On graduation, Lahm was assigned by request to the Sixth Cavalry and for the next two years he campaigned în Luzon, Philippines. He returned to the States via China, Korea, and Japan. The next three years were spent at West Point as an instructor in modern languages; his sister Katherine served as his housekeeper. His summers were spent in Europe. In Paris, in the summer of 1904, his father (who had made his first balloon ascent in 1902) taught him to Fly balloons. In 1906, the Army sent Lahm to the famous Cavalry School at Saumur, France. While waiting for the school to open, Lahm, flying his father’s balloon and assisted by Maj Henry B. Hersey of the US Weather Bureau, won the first James Gordon Bennett International Balloon Race, taking off from Paris on September 30 and 1anding at Fyling Dales in Yorkshire, England, the following afternoon.
In the summer of 1907, while Lahm was recuperating in Paris from typhoid fever, his father introduced him to Orville and Wilbur Wright. This marked the beginning of a close friendship that lasted as long as the Wrights lived. In August 1907, Lahm was ordered to duty with the newly created Aeronautical Division of the Office of the Chief Signal Officer, US Army. (The Aeronautical Division was the direct ancestor of the US Air Force.) En route to the States from France he investigated aeronautics in Germany and England; in England, he formed a firm friendship with Griffith Brewer, a well-known balloonist who later became a pilot for the Wrights. Lahm’s tour of duty with the Aeronautical Section lasted until the end of November 1909. Probably no two years of his life were more interesting and more significant. He became a friend of Alexander Graham Bell; he learned to fly an airship; he flew with Orville Wright on September 9, 1908, thereby becoming the first person in the US military service to fly in an airplane on July 27, 1909, on Fort Myer, Virginia, in the first official test flight of what would become the Army’s first airplane, he was Orville Wright’s passenger on a flight that set a new two-man endurance record of 1 hour, 12 minutes, 40 seconds; and in October of that year, he became the second military man to make a solo flight in a plane.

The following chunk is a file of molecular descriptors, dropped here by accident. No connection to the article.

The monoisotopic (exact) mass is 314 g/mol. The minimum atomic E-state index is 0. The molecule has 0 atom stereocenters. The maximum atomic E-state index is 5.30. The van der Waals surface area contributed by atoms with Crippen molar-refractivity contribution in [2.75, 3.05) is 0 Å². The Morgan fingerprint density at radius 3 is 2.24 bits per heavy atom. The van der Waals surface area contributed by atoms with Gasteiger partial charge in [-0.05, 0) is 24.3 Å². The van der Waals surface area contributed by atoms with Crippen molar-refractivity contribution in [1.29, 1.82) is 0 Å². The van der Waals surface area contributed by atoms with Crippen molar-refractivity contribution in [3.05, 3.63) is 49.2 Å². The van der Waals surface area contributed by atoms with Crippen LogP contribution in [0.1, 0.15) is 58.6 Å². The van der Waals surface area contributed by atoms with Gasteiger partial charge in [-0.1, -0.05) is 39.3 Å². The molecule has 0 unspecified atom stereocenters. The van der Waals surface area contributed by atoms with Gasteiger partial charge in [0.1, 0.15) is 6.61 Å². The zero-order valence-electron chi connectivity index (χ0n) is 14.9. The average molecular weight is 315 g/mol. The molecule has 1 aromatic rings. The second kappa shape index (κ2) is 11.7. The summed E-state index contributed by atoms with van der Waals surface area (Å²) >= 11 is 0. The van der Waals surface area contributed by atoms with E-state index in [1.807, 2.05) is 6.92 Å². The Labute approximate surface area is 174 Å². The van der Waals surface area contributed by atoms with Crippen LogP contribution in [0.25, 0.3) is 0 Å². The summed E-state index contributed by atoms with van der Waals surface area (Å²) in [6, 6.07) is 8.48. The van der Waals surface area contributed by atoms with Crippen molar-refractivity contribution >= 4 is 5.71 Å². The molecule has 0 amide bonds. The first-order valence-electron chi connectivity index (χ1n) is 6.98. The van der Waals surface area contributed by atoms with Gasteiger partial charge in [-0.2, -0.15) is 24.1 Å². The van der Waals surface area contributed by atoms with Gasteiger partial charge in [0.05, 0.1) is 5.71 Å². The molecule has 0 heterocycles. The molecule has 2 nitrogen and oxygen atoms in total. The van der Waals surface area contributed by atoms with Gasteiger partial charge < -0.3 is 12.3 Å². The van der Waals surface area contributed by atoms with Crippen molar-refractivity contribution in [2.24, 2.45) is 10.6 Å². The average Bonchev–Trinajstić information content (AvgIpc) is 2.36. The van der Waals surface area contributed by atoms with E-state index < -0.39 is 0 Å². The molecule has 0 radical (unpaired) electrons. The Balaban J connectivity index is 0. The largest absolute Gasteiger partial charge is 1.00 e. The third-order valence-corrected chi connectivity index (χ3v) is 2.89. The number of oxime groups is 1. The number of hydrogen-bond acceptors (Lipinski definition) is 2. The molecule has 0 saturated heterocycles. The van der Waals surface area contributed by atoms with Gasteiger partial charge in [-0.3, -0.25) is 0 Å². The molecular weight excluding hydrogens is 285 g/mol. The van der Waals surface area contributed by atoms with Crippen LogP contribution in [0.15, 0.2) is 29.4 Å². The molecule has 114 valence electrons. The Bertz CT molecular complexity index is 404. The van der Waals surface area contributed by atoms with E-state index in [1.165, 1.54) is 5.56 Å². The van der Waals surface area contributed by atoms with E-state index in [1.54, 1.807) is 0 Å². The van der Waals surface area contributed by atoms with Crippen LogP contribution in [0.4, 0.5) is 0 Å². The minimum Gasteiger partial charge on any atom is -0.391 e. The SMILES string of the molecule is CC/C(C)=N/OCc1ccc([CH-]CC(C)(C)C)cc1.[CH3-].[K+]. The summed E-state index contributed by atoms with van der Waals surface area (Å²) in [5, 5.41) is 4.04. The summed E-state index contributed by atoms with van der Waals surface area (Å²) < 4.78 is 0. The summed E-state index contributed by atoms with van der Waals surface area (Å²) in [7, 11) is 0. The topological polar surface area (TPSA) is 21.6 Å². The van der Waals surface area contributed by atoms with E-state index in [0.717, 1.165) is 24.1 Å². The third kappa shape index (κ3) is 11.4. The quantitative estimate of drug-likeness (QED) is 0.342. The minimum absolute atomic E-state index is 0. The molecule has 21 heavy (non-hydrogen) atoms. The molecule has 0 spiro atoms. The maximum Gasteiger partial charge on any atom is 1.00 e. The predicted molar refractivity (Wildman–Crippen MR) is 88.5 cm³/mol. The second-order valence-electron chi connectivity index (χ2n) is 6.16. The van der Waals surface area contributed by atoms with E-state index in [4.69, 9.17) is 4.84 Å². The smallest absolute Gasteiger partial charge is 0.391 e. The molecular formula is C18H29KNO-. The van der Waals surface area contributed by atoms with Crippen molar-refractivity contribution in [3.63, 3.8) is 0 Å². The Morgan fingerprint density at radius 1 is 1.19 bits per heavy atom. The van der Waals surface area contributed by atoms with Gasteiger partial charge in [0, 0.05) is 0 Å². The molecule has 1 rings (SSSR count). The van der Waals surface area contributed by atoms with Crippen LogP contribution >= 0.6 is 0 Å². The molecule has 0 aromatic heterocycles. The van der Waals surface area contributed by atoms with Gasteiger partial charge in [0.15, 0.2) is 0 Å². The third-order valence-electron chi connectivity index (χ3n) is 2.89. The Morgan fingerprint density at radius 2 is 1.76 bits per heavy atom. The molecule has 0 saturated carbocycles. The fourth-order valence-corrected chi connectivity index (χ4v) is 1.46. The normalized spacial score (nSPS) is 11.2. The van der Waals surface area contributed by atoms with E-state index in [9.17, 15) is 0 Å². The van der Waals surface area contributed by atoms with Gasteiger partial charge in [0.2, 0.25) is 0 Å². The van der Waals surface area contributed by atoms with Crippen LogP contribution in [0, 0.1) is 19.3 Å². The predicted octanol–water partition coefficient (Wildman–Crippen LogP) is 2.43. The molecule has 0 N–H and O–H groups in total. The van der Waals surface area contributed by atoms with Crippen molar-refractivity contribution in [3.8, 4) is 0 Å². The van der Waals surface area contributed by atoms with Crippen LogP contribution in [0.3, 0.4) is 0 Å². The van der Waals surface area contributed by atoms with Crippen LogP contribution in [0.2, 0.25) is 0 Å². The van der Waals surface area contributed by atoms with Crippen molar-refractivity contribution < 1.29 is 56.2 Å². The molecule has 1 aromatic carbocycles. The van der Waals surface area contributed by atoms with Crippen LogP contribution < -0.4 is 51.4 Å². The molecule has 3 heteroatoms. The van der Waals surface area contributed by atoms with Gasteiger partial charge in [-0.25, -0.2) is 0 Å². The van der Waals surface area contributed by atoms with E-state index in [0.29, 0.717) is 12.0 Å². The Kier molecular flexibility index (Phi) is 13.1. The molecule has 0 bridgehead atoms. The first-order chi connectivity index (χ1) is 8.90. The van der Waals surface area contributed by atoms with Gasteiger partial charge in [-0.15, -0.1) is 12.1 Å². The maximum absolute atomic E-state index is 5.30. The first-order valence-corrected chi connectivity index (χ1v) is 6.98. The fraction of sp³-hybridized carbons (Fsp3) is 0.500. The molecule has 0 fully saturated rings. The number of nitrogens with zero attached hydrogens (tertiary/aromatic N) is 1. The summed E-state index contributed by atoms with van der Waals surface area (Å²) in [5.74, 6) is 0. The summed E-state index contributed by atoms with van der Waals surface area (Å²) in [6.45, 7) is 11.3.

After his tour with the Aeronautical Division, Lahm spent 18 months with the Seventh Cavalry at Fort Riley, Kansas. He then entered the Mounted Service School as a student, was a member of the Cavalry Riding Team, and graduated from the school in June 1911. In October 1911, Lahm married Gertrude Jenner, a lifelong friend, of Mansfield. They went at once to the Philippines where he again joined the Seventh Cavalry. He spent three years at Fort William McKinley near Manila, during which time he started military aviation in the Philippines. Using a Wright B airplane (and, later, a Wright C) he taught a number of Army personnel to fly, among them Sgt Vernon L. Burge, the first enlisted man to qualify as a pilot. In May 1913 he took his father, who was on a round-the-world tour, on a ride in one of the planes.
In October 1914, Lahm returned to the States for assignment to his original outfit, the Sixth Cavalry, then at Texas City, Texas. In April 1916, he was promoted to Captain, detailed to the Aviation Section of the Signal Corps, and ordered to North Island, San Diego, as Secretary of the Aviation School. In May 1917 he was sent to Omaha, Nebraska, to command the Balloon School, where officers and men were traîned for service with observation balloons. On 1 June he was promoted to Major.